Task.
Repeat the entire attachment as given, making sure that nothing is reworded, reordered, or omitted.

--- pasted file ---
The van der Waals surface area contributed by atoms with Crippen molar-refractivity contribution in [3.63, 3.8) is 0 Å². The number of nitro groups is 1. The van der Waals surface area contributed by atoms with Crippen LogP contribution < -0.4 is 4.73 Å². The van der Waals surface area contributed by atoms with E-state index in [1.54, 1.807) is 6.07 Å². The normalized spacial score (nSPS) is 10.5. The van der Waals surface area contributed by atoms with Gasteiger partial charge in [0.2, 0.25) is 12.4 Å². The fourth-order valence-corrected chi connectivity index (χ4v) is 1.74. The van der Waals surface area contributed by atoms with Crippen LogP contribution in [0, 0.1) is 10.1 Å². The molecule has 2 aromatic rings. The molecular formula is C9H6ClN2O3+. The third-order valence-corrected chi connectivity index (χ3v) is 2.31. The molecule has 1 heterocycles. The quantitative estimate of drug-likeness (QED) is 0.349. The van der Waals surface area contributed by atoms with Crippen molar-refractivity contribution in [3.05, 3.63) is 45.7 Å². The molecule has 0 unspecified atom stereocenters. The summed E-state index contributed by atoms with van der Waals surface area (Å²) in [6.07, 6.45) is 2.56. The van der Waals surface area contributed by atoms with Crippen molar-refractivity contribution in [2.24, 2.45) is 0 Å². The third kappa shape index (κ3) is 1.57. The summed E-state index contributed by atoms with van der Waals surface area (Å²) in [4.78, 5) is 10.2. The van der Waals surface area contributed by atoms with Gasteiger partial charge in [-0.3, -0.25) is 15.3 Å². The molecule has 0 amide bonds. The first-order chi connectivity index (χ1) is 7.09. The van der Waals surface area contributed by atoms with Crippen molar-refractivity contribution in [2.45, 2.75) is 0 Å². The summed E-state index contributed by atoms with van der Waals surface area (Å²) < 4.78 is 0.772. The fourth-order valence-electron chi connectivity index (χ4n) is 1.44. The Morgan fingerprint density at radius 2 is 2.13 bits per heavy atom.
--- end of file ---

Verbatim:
The van der Waals surface area contributed by atoms with Crippen molar-refractivity contribution in [3.63, 3.8) is 0 Å². The number of nitro groups is 1. The van der Waals surface area contributed by atoms with Crippen LogP contribution < -0.4 is 4.73 Å². The van der Waals surface area contributed by atoms with E-state index in [1.54, 1.807) is 6.07 Å². The normalized spacial score (nSPS) is 10.5. The van der Waals surface area contributed by atoms with Gasteiger partial charge in [0.2, 0.25) is 12.4 Å². The fourth-order valence-corrected chi connectivity index (χ4v) is 1.74. The van der Waals surface area contributed by atoms with Crippen LogP contribution in [0, 0.1) is 10.1 Å². The molecule has 2 aromatic rings. The molecular formula is C9H6ClN2O3+. The third-order valence-corrected chi connectivity index (χ3v) is 2.31. The molecule has 1 heterocycles. The quantitative estimate of drug-likeness (QED) is 0.349. The van der Waals surface area contributed by atoms with Crippen molar-refractivity contribution in [3.05, 3.63) is 45.7 Å². The molecule has 0 unspecified atom stereocenters. The summed E-state index contributed by atoms with van der Waals surface area (Å²) in [6.07, 6.45) is 2.56. The van der Waals surface area contributed by atoms with Crippen molar-refractivity contribution in [2.24, 2.45) is 0 Å². The third kappa shape index (κ3) is 1.57. The summed E-state index contributed by atoms with van der Waals surface area (Å²) in [4.78, 5) is 10.2. The van der Waals surface area contributed by atoms with Gasteiger partial charge in [-0.3, -0.25) is 15.3 Å². The molecule has 0 amide bonds. The first-order chi connectivity index (χ1) is 7.09. The van der Waals surface area contributed by atoms with Crippen molar-refractivity contribution in [2.45, 2.75) is 0 Å². The summed E-state index contributed by atoms with van der Waals surface area (Å²) < 4.78 is 0.772. The fourth-order valence-electron chi connectivity index (χ4n) is 1.44. The Morgan fingerprint density at radius 2 is 2.13 bits per heavy atom.